@techreport{NBERw0607,
title = "Does Purchasing Power Parity Work?",
author = "Michael R. Darby",
institution = "National Bureau of Economic Research",
type = "Working Paper",
series = "Working Paper Series",
number = "607",
year = "1980",
month = "December",
doi = {10.3386/w0607},
URL = "http://www.nber.org/papers/w0607",
abstract = {The logarithm of the purchasing power ratio (PPR) is shown for seven countries and three alternative price indices to follow a stationary and invertible process in the first differences. This means that permanent shifts in the parity value accumulate over time. Therefore, as the prediction interval lengthens, the variance of the level of the PPR goes towards infinity while the variance of its average growth rate goes to zero. Since the variance of the permanent shifts is substantial: (1) Harmonized money growth cannot maintain constant exchange rates; reserve flows feedback is required. (2) Economic explanations of the permanent shifts are an important research topic.},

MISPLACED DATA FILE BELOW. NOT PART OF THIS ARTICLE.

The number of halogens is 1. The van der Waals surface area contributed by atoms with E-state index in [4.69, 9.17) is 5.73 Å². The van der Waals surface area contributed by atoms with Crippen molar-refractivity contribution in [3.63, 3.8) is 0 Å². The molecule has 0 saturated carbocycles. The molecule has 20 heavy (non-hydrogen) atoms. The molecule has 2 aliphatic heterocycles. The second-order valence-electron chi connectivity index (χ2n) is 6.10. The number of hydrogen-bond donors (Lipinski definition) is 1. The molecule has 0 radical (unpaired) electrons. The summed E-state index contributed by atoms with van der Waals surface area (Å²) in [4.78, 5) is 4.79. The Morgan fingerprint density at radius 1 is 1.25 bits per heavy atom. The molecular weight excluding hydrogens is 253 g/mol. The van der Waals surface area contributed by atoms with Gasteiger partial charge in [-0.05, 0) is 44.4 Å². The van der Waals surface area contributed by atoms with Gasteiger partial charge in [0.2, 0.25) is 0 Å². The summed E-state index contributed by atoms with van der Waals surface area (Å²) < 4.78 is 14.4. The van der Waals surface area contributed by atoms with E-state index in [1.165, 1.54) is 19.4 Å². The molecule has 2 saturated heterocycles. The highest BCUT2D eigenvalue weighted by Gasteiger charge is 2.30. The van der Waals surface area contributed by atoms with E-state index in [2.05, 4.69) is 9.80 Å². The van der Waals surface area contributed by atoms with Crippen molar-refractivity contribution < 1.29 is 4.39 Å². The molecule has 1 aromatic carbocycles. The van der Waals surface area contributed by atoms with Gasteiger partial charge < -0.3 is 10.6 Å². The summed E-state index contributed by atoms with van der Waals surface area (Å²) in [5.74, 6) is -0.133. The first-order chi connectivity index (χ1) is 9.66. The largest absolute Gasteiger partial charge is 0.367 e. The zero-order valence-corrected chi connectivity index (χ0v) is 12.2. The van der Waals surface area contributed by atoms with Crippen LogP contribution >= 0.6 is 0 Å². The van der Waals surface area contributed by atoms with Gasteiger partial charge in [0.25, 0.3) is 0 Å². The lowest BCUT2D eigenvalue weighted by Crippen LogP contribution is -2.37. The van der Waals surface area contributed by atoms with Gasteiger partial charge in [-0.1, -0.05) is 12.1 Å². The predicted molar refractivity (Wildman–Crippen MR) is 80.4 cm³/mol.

}